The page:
e-reader this month. Before the end of the year, another company -- that E-Ink won’t yet name -- should release an e-reader for textbooks, which will include illustrations, tables, and other graphics that are difficult to display on today’s e-readers. A successful textbook e-reader could vault E-Ink into stratospheric growth. Some schools in the United States are already talking about issuing e-readers to students in place of textbooks. This year, Cushing Academy, a prep school in Ashburnham, replaced its libraries with 18 Kindles. But the real opportunity here, says Peruvemba, is in emerging markets.

He says if countries like India and China increase literacy rates by even 10 percent, countless trees will disappear. An e-reader, with its vast capacity for text, could become the centerpiece of a “one library per child” strategy, playing off of the idea being promoted by One Laptop Per Child, with its inexpensive, durable laptops, also based in Cambridge. Rather than selling the readers at retail, Peruvemba foresees people paying a monthly fee, the way they do for cellular phones.

Along with bigger screens, E-Ink expects to see customers use color versions of its technology before the end of next year. A sample of its color screen was on display this year at an industry event. Peruvemba says the company also sees an expanding market in using electronic ink to add intelligent surfaces to things like credit cards, appliances, and clothes.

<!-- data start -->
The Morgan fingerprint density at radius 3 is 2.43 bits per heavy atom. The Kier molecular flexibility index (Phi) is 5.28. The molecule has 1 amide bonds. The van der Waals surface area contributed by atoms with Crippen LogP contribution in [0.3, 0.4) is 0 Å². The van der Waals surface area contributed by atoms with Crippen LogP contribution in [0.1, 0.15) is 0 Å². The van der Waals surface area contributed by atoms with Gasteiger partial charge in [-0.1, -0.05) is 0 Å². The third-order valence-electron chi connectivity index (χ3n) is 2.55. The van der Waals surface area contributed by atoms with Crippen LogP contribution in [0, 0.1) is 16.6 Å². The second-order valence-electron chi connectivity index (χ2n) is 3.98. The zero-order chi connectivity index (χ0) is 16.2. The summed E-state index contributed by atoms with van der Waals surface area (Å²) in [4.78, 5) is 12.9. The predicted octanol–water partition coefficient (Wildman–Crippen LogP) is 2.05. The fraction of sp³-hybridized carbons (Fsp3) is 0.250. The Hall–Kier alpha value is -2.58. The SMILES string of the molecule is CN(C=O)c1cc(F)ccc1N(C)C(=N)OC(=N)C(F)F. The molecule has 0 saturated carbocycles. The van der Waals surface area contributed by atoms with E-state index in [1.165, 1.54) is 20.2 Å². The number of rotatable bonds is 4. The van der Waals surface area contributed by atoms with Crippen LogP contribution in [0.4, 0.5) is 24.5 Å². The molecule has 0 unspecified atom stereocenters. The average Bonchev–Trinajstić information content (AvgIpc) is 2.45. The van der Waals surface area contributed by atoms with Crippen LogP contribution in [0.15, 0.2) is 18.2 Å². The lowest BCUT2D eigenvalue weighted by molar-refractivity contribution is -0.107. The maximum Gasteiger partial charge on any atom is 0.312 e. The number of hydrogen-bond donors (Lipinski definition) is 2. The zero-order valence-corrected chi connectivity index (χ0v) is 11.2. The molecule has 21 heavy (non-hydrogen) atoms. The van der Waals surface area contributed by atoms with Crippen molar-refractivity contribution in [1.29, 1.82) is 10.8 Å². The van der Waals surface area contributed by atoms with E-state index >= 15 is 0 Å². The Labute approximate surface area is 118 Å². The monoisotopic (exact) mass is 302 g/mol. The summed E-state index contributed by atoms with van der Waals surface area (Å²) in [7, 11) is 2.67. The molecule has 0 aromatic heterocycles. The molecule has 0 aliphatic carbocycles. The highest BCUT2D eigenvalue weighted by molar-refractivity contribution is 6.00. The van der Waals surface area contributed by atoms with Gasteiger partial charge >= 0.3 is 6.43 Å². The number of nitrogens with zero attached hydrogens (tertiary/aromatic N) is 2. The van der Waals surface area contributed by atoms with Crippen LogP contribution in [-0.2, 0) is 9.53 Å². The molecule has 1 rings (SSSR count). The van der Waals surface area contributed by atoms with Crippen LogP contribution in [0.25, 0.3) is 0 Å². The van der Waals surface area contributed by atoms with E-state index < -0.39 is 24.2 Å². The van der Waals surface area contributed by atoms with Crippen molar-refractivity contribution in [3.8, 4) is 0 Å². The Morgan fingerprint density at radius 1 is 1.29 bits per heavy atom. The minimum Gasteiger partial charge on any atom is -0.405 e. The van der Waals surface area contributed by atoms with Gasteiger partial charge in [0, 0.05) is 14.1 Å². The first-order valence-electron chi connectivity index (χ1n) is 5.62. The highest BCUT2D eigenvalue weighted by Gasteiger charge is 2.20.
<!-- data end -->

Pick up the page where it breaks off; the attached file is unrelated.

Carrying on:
No matter how successful it is, E-Ink won’t become a big independent company like Boston’s Intel, or even its next EMC. E-Ink was acquired in June by its largest customer, a Taiwanese company called PVI, which itself is a unit of the biggest paper company in Taiwan. But cofounder Wilcox isn’t going anywhere, and he expects E-Ink to stay in Cambridge, home to lots of the colloid chemists and other specialists it needs to create new products. Wilcox can toss off lots of valid-sounding reasons why getting acquired will be better for E-Ink. Still, he knows that if the US stock markets hadn’t slumped so terribly, he might have taken E-Ink public himself. Just a few weeks after the PVI deal was announced, OpenTable, an unprofitable dot-com dining site, went public, followed by several other start-ups. This slight thawing in the IPO market and E-Ink’s booming sales meant PVI had to sweeten the deal to stop a revolt by investors, giving them up to 120 million PVI shares. Wilcox says he has no regrets. “Turning profitable this year was like Alice going through the looking glass. When you’re profitable and growing, it’s a great weight lifted from your shoulders. I’d like to stay on that side of the looking glass.”

Michael Fitzgerald is a freelance writer in Millis. E-mail him at

  • November 1, 2009 cover
  • november 1 globe magazine cover
Read more from this issue.